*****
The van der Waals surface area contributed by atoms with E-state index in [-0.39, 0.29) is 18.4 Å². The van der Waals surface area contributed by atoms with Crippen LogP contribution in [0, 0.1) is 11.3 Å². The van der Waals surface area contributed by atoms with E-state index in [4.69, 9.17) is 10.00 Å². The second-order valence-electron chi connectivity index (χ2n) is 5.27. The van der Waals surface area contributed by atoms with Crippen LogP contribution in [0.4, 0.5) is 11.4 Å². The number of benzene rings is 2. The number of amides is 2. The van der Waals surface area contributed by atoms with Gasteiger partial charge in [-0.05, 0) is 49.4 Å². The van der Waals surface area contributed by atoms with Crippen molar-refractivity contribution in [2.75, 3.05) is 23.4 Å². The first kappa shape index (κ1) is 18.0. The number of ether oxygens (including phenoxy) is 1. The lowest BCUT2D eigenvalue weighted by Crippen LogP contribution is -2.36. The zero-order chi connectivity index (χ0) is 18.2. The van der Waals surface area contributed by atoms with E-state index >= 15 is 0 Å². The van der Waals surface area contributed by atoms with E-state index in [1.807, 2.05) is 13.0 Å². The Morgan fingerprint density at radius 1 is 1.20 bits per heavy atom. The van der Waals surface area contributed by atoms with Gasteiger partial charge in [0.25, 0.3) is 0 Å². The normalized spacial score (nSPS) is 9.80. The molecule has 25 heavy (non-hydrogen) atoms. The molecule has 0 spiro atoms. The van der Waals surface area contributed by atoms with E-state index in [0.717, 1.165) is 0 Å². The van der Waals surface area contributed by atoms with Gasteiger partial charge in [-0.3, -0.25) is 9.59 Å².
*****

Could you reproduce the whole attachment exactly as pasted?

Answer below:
The van der Waals surface area contributed by atoms with E-state index in [-0.39, 0.29) is 18.4 Å². The van der Waals surface area contributed by atoms with Crippen LogP contribution in [0, 0.1) is 11.3 Å². The van der Waals surface area contributed by atoms with E-state index in [4.69, 9.17) is 10.00 Å². The second-order valence-electron chi connectivity index (χ2n) is 5.27. The van der Waals surface area contributed by atoms with Crippen LogP contribution in [0.4, 0.5) is 11.4 Å². The number of benzene rings is 2. The number of amides is 2. The van der Waals surface area contributed by atoms with Gasteiger partial charge in [-0.05, 0) is 49.4 Å². The van der Waals surface area contributed by atoms with Crippen molar-refractivity contribution in [2.75, 3.05) is 23.4 Å². The first kappa shape index (κ1) is 18.0. The number of ether oxygens (including phenoxy) is 1. The lowest BCUT2D eigenvalue weighted by Crippen LogP contribution is -2.36. The zero-order chi connectivity index (χ0) is 18.2. The van der Waals surface area contributed by atoms with E-state index >= 15 is 0 Å². The van der Waals surface area contributed by atoms with E-state index in [1.807, 2.05) is 13.0 Å². The Morgan fingerprint density at radius 1 is 1.20 bits per heavy atom. The van der Waals surface area contributed by atoms with Gasteiger partial charge in [0.25, 0.3) is 0 Å². The normalized spacial score (nSPS) is 9.80. The molecule has 25 heavy (non-hydrogen) atoms. The molecule has 0 spiro atoms. The van der Waals surface area contributed by atoms with E-state index in [0.717, 1.165) is 0 Å². The van der Waals surface area contributed by atoms with Gasteiger partial charge in [-0.3, -0.25) is 9.59 Å².